For babies who live long enough to experience hunger, feeding can be a valued time spent between mother (or father) and the new baby. Being given the opportunity to feed and nurture your child is such a rewarding experience for parents and perinatal hospice care designs innovative and unique ways to allow this to happen, even for babies with profound physical malformations.
Depending on the baby’s condition, some live long enough to be able to leave the hospital and be at home with their families. But that’s not to say the care stops there, peri-natal hospice care, through home hospice teams, extends into the family home and allows the baby to be cared for at home.
Memory making becomes an important activity in the post-natal period.PERINATAL HOSPICE CARE
It is impossible to say with certainty how long a baby born with a life limiting condition will live for. Some babies continue to stun and surprise doctors by living far longer than medical staff expected. That being said, most of these children will pass shortly after they were born. Sadly, some will pass they day they were born.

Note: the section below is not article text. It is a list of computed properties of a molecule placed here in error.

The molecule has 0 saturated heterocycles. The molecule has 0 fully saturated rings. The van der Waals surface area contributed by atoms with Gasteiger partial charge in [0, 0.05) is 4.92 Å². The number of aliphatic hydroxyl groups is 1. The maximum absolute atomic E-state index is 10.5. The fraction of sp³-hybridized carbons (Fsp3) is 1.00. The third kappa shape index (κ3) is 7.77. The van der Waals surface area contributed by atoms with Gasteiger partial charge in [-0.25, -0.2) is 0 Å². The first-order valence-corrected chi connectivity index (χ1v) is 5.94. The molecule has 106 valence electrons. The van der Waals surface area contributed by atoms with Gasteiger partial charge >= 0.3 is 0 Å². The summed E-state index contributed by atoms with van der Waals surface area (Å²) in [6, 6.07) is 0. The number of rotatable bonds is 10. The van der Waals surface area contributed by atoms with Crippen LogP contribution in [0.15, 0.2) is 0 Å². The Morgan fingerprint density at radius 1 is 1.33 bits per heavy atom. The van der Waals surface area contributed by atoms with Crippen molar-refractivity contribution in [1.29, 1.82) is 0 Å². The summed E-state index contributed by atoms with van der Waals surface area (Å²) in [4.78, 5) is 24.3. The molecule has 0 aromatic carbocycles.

Bereavement is a difficult process for any family but even more so when you bereave the loss of an infant. Perinatal hospice care recognizes this and prepares the family for this time.
Parents are sometimes fearful of what will happen around the time of the passing of their baby. Most often, these babies will pass away comfortably, as if sleeping, usually in the arms of a family member. A goal of peri-natal hospice care is to always have the baby held as much as possible, even by staff, so that no child will ever die alone. Staff will testify that often the parents find it hard to know if the baby has passed or not as it is almost like they drift off in a sleep. They will then call the staff to check the baby and confirm.
Like when any patient passes away in hospital, staff are always ready to offer psychological, emotional, spiritual and practical support to the family who are suffering from their loss.
Although this is a sad and heartbreaking time for families, peri-natal hospice services can ease that pain. Parents of children who have passed away shortly after being born will testify that even though the loss was hard, they would never take back the time spent with their baby and the journey they embarked on from diagnosis to death. Because although perinatal hospice care can be perceived as end of life care, really the focus is on life.
Because although perinatal hospice care can be perceived as end of life care, really the focus is on life. PERINATAL HOSPICE CARE